In the end, he made it look easy.
When Nik Wallenda stepped onto the 2-inch steel cable that spanned the rushing torrent of Niagara Falls shortly after 10 p.m. on Friday, he did so with grace and ease.
Clad in an eye-catching black-and-red jacket, Wallenda battled the elements -- darkness, fierce winds, swirling mists, the spray of cold water -- as he moved purposefully down the 1,800-foot tightrope.
Just 26 minutes later, when the funambulist from the world-famous performing family -- clan of heartbreak and hope, persistance and panache -- made it to his goal on the Canadian side, he did so with verve, jogging the final few yards of the wire.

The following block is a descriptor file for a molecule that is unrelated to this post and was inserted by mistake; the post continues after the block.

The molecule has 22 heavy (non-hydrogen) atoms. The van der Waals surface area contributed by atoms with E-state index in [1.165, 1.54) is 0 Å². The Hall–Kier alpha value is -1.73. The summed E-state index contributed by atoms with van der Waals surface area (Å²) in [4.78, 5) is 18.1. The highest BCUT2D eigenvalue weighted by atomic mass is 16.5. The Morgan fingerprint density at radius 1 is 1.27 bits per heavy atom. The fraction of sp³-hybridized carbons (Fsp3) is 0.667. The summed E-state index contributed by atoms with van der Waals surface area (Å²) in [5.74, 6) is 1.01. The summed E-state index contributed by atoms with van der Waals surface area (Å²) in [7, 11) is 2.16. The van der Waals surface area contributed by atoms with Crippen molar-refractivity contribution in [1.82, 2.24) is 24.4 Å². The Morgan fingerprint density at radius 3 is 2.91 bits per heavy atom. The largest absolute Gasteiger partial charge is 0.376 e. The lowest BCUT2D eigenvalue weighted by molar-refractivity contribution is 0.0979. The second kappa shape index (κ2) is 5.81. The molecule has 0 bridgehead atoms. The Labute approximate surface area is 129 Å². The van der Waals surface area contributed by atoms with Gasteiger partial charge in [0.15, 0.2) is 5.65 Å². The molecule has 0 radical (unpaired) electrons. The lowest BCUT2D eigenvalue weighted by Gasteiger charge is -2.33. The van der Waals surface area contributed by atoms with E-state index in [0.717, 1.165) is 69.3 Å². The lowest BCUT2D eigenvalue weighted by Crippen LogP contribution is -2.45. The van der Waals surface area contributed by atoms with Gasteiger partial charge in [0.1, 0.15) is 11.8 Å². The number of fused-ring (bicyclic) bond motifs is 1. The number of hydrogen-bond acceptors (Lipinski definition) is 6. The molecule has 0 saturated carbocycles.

In successfully crossing the span, Wallenda became the first person to walk across the falls in any form in well over a century -- since 1896.
He also became the first -- and perhaps only, ever -- person to walk over the very brink of the falls.
The next day, he said he had the strength to do it all over again.
We will long remember these things about Wallenda's walk.
But more than the history, more than the hype, we will remember this:
How he made it look like walking, not on steel, but on air.
-- Charity Vogel
By the numbers
1,800 feet - Length of the tightrope
190 feet - Distance above the river
7 tons - Weight of the tightrope
26 minutes - Time it took to complete the walk
13.1 million - Number of viewers